Contributed by Curtis Mitchell / The moment of entering a gallery opening � bright lights, convivial conversation, and walls and floor partially seen through conjoined bodies � is not conducive to thoughtful viewing. N. Dash�s paintings recently on display at Casey Kaplan, with their radically blown-up images of nubs of fabric and other household remnants, provide immediate visual motivation to leap the obstacles.
Centrally positioned, softly focused, and enhanced by unobtrusive colors, the subject is smothered in attention and anchored in a quadrant referencing the history of domestic art. After a short look, the power of artistic tropes to determine the way we see becomes clear. At the same time, though, they tend to overwhelm the subject depicted. In a barrage of viewer instruction, tradition triumphs over content.
Dash is intently and earnestly investigating form and color as well as material. In each instance, however, the artist diminishes the core strength of the admittedly mundane stuff chosen as the basis for a particular work � string, fabric, insulation � by ensconcing it too rigidly in forms closely associated with traditional art. The original material thus becomes both alien and dead to the viewer, and seems to be relegated to the status of a mere object of exploitation for aesthetic purposes. The effect is more enervating than edgy.
N. Dash�s pieces incorporate neither the conflict nor the radicalism of work like Charles Spurrier�s or even Gedi Sibony�s. Yet it�s clear that Dash is trying valiantly to meet a challenge that many contemporary artists recognize and take on: that of adding piquancy to tradition without jettisoning its comfort and stability. If she doesn�t completely succeed, she does give strong indications that, in time, she might. It is a matter of celebrating the underlying object more explicitly and thus more equitably.
�N. Dash: New Paintings,� Casey Kaplan, 121 West 27th Street, New York, NY. September 5 through October 26, 2019. Look for N. Dash’s solo show opening at the Museum of Contemporary art Santa Barbara, Santa Barbara, CA, November 22, 2019 – February 16, 2020.
About the Author: Curtis Mitchell lives and works in New York. He has been exhibiting internationally since 1983 and is currently teaching at NYU and Pratt.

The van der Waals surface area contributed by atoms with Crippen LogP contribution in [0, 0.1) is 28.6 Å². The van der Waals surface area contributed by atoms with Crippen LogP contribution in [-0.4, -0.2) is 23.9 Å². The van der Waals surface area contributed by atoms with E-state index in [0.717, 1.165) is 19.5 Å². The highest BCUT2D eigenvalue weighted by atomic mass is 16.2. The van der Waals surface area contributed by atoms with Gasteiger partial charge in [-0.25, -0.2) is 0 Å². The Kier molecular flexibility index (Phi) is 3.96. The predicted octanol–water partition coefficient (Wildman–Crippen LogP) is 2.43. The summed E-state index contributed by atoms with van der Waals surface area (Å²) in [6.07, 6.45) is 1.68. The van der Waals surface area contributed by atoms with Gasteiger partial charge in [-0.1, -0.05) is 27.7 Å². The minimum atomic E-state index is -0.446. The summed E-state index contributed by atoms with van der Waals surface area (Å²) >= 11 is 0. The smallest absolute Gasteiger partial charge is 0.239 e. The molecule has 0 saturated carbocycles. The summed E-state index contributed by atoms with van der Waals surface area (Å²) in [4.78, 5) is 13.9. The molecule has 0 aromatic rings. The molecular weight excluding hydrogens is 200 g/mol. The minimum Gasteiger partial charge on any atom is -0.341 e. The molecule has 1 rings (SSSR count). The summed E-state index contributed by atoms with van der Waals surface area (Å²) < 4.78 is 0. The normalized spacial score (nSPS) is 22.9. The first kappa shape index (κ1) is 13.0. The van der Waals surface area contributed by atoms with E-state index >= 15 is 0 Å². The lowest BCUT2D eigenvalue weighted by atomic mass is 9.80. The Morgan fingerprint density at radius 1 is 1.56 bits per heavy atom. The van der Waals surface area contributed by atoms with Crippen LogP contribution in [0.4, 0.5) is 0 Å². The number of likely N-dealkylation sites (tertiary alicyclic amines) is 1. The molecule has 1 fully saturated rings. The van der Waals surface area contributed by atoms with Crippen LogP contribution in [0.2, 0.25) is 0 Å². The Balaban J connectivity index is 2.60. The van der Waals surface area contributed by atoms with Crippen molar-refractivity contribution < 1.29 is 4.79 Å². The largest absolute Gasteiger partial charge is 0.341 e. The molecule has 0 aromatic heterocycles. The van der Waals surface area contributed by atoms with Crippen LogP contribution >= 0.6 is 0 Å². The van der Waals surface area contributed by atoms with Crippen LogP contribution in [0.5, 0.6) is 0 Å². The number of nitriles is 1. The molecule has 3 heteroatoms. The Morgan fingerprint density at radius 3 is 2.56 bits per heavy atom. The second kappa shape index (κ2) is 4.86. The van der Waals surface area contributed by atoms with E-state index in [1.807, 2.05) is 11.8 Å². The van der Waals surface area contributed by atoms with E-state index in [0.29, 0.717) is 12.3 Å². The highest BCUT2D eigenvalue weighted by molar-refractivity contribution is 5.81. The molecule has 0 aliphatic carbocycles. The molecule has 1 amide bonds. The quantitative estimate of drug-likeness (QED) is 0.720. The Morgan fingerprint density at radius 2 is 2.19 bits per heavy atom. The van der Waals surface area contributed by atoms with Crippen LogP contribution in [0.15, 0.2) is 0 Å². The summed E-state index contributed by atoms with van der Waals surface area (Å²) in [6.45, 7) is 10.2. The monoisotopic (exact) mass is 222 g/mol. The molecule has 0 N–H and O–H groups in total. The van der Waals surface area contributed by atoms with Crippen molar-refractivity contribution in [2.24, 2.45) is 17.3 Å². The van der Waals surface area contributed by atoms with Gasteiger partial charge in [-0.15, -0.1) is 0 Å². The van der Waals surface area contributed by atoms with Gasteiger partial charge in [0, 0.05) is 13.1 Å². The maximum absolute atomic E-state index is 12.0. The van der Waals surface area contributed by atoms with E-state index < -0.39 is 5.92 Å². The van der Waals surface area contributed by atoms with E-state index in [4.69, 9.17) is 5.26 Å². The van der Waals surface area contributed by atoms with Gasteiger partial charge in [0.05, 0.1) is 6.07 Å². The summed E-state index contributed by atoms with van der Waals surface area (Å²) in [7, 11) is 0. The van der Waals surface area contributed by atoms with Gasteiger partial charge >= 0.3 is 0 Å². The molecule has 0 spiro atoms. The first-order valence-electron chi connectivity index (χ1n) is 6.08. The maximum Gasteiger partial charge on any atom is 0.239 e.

Gedi Sibony�s backwards images in Greater New York
Gedi Sibony moves beyond the Provisional
Erasure as aesthetic principle at Pierogi
�Quadrant referencing of domestic art�?
If one thought �quadrant referencing� was relevant might one not apply that jargon to most every type of painting?
�After a short look, the power of artistic tropes to determine the way we see becomes clear.� Well, let�s start by a slight admonishment to the author and editor that adding a verb might be helpful. And what also might be helpful would be to identify what artistic tropes you are referring to and how they are �determining� that we see.
You may be thinking I know this artist as I am defending here. I do not.
The critic is extremely condescending with the comment that �in time, she MIGHT succeed�. Come on. And end with the author�s all-knowing vacuous solution of �celebrating the object more equitably�.
And this is with the author starting out with how the artist�s work has or gives us �immediate visual motivation�.
FYI: �Becomes” is the verb
Okay, I slapped myself on the face and wrist.
I remember reading that the abstract expressionists used to argue over which colors were better. It sounded absurd but also appealing in the overly diplomatic art world of recent times. I don�t think Curtis Mitchell�s review is as critical of N. Dash as Billy Evans suggests. I see it more as opening a dialogue about materials and the way that our response to an artwork is shaped by other artworks we�ve seen.